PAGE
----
The complexion of mexicanidad along the Costa Chica
By Aran Shetterly Original Print Publication: April, 2007
The tradition of the tono
[A tradition] that, although not limited to Afro-Mexicans, is central to their ethnic identity and may point to an African origin is the belief in the tono, variously known as the nagual or simply as el animal. The tono can be understood as an animal spirit alter-ego that each individual is assigned at birth. This wild animal is a kindred spirit and roams the surrounding wilderness.
Should harm befall this animal, it’s human counterpart will likewise fall ill.
The most common tonos are the bull and the tiger, but almost any animal can be a tono. [The] belief in the tono is embraced by blacks as part of their own traditional culture.
–Bobby Vaughn from his 2001 dissertation, Race and Nation: A Study of Blackness in Mexico
Where do we come from?
What are we?
Where are we going?
– Paul Gauguin
Image:Sarah Meghan Lee
Laura Bárbara Mayoral Hernandez, 13, laughs with girlfriends before a graduation ceremony from school in Cuajinicuilapa in the Costa Chica on June 30, 2005.
I sat in the shade under a palapa and waited for the boat taxi to carry me from the small town of Zapotalito across Lagunas Chacahua to the even smaller town of Chacahua, which sprawls among the mangroves at the edge of Mexico’s Pacific coast. Just off the rickety wooden pier, frigate birds dive-bombed pelicans, hoping to scare a fish loose.
The boat came into sight and moments later the whir of the engine reached my ears. About 30 feet from shore the pilot cut the power, lifted the prop, and coasted to the beach. A man hopped out, barefoot, wearing old yellow surf shorts and a t-shirt. A full afro ballooned from beneath his baseball cap.
I tossed my backpack into the boat and centered myself on the cross thwart as my chauffer polled us toward deeper water. Turning to look back at Zapotalito, I watched him lower the outboard into murky water.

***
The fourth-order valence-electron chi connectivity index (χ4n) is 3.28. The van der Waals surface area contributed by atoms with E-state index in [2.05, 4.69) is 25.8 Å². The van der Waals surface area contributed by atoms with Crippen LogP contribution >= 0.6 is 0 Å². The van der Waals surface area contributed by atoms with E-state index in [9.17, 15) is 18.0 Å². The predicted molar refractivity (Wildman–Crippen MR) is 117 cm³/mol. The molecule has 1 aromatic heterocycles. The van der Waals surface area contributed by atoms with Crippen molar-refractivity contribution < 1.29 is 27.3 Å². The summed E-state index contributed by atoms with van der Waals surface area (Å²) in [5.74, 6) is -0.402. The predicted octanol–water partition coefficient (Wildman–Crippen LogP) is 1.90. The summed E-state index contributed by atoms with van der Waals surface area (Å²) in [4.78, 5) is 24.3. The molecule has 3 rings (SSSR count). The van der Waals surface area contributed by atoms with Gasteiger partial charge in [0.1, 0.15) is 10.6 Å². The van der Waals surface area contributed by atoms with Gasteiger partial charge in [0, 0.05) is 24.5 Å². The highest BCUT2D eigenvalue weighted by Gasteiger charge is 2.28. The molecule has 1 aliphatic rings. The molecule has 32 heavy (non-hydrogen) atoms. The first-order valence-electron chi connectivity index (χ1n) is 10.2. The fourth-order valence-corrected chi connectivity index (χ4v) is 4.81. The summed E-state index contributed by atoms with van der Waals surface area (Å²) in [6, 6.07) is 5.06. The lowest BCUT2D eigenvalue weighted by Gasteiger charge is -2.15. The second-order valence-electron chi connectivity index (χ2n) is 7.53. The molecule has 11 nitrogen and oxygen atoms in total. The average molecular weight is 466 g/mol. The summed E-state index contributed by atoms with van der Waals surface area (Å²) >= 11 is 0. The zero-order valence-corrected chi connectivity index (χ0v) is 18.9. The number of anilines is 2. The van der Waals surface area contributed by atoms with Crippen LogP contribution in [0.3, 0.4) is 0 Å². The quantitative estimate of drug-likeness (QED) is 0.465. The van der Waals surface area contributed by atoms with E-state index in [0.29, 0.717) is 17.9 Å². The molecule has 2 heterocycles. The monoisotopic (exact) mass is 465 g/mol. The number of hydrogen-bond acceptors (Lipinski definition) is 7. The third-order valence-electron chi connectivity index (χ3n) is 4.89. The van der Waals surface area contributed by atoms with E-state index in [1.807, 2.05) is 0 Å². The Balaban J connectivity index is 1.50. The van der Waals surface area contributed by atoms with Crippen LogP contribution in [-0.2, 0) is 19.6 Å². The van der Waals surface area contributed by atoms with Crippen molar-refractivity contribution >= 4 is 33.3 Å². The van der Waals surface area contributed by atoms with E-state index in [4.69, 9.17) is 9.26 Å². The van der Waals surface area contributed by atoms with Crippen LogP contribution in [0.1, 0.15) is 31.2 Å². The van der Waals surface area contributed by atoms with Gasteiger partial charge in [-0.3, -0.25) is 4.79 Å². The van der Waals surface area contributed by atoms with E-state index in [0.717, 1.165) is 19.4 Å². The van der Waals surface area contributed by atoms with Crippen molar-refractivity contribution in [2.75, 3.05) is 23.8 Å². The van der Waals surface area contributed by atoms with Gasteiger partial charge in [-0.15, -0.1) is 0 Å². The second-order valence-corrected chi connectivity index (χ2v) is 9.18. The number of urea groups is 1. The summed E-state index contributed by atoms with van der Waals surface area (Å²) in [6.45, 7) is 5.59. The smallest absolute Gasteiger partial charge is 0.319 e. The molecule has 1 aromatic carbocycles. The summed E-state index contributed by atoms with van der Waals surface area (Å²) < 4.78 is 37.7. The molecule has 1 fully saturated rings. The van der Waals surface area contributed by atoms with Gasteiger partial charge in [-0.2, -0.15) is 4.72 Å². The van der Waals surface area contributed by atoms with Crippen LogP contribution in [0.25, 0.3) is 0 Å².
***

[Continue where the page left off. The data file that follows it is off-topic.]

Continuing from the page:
“Where are you from?” I asked.
“Cuba? How did you end up here?”
The man laughed. “A slave ship was wrecked off the coast. Some of the slaves made it ashore. We’ve been here ever since.”
He pulled the cord, the motor roared, and I held my hat as the boat picked up speed and headed into the lagoon’s labyrinthine channels, leaving me to wonder how a Cuban slave ship had arrived along Mexico’s west coast.
A little known population Few people, including most Mexicans, realize that a significant black Mexican population lives along Mexico’s “Costa Chica” which runs just east of Acapulco down to Huatulco, in the state of Oaxaca.
If one does think of African-Mexicans it tends to be of Veracruz on the country’s Gulf Coast.
Mexico’s Caribbean port of call, Veracruz is known for its carnival, Cuban danzón, and a 16th century African freedom fighter named Yanga who established a free black town in the mountains there.
And yet, the black population on the west coast is significantly larger, though less well researched or understood due, at least in part, to its geographic isolation.
According to American scholar Bobby Vaughn, “While the population of contemporary black Mexicans is very small in Veracruz as compared with the Costa Chica, the discourse on blackness in Veracruz is pervasive. Veracruz is envisioned in the popular Mexican imagination as a black state, and while this is due in part to the slave legacy in Veracruz, this imagination stems more from a nineteenth century Cuban cultural exchange.”